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Robotics Rodeo puts unmanned tech front and center

The U.S. Army hosts a robotics showscase and challenges the industry to develop more robots to fill combat needs.

Mark Rutherford

FORT HOOD, Texas--Soldiers and civilian contractors braved the heat here this week for the first Robotics Rodeo to view and interact with a long lineup of robot systems and to give feedback on which ones could potentially find a place in the U.S. Army's robo stable.

Despite the hundreds of military robots that show up in concept or as prototypes on company Web sites and corporate reports, humans still do the fighting on the ground and it's likely to stay that way for a while. However, there's a growing niche for "the dirty, the dull, and the dangerous" jobs where robots could take over. In fact, it's the law. The 2001 Senate defense authorization bill mandates that "one third of the operational ground combat vehicles of the armed forces will be unmanned by 2015."

The Army wants robotic researchers, developers, and manufactures, many of whom have collected millions in government seed money and grants over the years, to get off the dime and start delivering (PDF).

"If you're not fielding, you're failing," said Lt. Gen. Rick Lynch, Fort Hood commander and co-host of the Robotics Rodeo.

Lynch cites the rapid advancements made in fielding unmanned aerial vehicles (UAVs).

"Most folks are familiar and comfortable with (UAVs), and we've shown over eight years of combat just how critical those systems are to the warfighting effort when properly used and integrated," Lynch said. "There are hundreds of other robotic concepts that could also be useful to our Army and this Robotics Rodeo will showcase some of those--it's a great educational opportunity."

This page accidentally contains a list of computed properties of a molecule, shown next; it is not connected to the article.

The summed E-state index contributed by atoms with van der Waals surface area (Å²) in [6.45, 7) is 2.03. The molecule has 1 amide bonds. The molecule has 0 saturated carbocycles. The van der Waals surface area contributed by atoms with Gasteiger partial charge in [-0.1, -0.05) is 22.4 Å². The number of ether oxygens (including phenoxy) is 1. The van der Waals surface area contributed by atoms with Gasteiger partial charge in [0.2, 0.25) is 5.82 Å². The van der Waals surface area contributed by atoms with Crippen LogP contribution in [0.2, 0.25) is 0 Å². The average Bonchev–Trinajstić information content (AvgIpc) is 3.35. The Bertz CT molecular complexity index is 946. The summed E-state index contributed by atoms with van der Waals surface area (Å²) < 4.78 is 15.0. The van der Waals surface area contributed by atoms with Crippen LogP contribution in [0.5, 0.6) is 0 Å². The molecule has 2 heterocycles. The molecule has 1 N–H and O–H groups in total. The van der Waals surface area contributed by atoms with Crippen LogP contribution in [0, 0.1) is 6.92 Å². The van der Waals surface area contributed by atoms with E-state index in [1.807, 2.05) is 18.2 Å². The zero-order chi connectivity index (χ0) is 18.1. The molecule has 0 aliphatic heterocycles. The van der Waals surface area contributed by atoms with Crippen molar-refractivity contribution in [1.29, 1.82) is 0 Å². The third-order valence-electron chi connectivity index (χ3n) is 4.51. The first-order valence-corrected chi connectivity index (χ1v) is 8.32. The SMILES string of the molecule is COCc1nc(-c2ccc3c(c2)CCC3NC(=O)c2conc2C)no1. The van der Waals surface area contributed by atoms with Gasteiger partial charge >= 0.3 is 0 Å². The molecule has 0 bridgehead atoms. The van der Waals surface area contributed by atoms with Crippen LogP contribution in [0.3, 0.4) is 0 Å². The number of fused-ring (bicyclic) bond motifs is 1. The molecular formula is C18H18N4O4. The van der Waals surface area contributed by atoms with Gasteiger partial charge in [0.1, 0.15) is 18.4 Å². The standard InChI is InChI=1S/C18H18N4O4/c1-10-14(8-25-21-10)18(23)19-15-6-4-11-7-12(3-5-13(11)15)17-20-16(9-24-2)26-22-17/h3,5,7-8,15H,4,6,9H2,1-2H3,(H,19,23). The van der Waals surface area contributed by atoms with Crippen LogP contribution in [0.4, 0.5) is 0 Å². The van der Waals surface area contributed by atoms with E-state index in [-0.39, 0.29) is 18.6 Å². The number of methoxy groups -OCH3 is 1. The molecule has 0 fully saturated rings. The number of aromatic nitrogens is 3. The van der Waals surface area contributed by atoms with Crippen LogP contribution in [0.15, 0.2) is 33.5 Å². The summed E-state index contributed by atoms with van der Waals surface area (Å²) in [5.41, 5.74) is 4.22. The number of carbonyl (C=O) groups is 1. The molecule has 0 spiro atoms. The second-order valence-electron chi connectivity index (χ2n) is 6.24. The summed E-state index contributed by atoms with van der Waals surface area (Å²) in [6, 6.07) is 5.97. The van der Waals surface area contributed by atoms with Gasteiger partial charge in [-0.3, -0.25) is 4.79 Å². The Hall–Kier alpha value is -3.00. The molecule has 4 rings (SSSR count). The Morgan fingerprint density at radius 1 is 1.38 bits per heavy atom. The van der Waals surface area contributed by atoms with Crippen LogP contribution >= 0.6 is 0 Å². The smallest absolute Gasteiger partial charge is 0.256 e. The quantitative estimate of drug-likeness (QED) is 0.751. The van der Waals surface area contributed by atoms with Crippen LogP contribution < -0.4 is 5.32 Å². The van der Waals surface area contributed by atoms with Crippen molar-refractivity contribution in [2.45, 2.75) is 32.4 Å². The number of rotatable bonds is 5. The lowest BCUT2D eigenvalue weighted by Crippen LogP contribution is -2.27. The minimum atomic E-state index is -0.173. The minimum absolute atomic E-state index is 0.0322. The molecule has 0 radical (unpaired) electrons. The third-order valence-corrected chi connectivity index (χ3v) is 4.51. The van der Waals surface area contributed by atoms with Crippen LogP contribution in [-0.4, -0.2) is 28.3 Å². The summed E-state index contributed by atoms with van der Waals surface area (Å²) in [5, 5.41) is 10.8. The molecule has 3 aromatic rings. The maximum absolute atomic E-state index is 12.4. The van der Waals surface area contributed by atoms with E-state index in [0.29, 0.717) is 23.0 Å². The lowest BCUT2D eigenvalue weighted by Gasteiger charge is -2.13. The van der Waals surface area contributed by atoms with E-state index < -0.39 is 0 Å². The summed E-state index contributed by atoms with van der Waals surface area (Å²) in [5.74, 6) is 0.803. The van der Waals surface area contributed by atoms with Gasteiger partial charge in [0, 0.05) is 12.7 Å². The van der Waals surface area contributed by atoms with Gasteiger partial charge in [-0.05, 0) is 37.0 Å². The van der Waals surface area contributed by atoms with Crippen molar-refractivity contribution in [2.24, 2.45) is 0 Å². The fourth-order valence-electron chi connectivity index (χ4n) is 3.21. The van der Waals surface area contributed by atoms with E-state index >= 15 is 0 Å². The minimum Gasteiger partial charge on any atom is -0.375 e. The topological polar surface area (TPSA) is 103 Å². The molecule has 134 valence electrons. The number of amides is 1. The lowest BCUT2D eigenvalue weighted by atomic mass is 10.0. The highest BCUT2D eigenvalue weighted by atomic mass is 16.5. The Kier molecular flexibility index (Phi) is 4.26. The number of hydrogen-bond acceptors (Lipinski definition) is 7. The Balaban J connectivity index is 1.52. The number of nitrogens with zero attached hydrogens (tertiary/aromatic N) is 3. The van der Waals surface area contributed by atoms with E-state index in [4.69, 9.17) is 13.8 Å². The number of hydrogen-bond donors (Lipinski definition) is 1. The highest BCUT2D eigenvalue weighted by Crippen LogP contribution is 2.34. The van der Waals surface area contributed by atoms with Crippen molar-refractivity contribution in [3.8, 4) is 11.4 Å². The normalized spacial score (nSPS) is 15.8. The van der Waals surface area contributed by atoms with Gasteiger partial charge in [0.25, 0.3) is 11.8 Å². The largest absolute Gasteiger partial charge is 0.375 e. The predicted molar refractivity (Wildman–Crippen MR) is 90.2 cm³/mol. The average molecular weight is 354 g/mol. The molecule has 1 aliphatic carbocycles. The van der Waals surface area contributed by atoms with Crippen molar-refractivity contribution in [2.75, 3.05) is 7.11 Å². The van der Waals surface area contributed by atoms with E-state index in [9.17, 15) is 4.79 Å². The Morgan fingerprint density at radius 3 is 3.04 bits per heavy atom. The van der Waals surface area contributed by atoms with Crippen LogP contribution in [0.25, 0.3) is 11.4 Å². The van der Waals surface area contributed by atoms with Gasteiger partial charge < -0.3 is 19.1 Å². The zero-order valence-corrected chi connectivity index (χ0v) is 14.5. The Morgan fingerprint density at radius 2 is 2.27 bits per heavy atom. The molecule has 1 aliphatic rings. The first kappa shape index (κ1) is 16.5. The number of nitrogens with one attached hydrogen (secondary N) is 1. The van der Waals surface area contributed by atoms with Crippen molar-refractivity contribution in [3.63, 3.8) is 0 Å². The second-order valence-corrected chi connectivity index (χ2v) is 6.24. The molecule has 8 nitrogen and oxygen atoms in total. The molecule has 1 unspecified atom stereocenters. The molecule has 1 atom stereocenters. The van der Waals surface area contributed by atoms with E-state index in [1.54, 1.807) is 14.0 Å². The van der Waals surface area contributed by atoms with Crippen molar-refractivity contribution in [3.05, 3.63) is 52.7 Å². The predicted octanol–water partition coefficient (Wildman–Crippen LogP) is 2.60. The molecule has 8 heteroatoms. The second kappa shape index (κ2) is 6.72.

The U.S. Army Tank Automotive Research, Development and Engineering Center (TARDEC) and Fort Hood III Corps invited more than 40 vendors to attend the rodeo and show off their wares.

In terms of priorities, clearance of improvised explosive devices (IEDs) tops the general's wish list. Other needs include programmable unmanned ground vehicles (UGVs) to patrol and make deliveries on planned routes or conduct "persistent stare," i.e. long-term surveillance missions.

"The enemy often places IEDs in the same locations that he has used in the past. A robotic system that can observe these locations for a prolonged period of time and alert us of a significant change would be of great value," Lynch said. One of true tests would be a UGV that acts as a robotic wingman or can assume a role as a member of a squad.

However, most UGVs in service today are limited to detecting and defusing IEDs. Concepts to broaden their uses are many, but it's unclear how practical and feasible they are. In any case, much of the technology on display at the "rodeo" is commercial off-the-shelf--some of it already in use in private industry.

So what's keeping the stuff on display from becoming standard issue? Three letters--ONS--according to vendors.

If there's an urgent need for equipment, a general officer may step forward and submit an ONS, or Operational Needs Statement, to get the ball rolling. No one is willing to do so, vendors complain. For example, the Qinetiq rep says his modular advanced armed robotic system (MAARS) could be ambushing IED-planting bad guys right now, but for the paperwork (PDF).

The true test: be the first to sign off on a M240B machine-gun-mounted UGV.

Qinetiq's Modular Advanced Armed Robotic System (MAARS). Mark Rutherford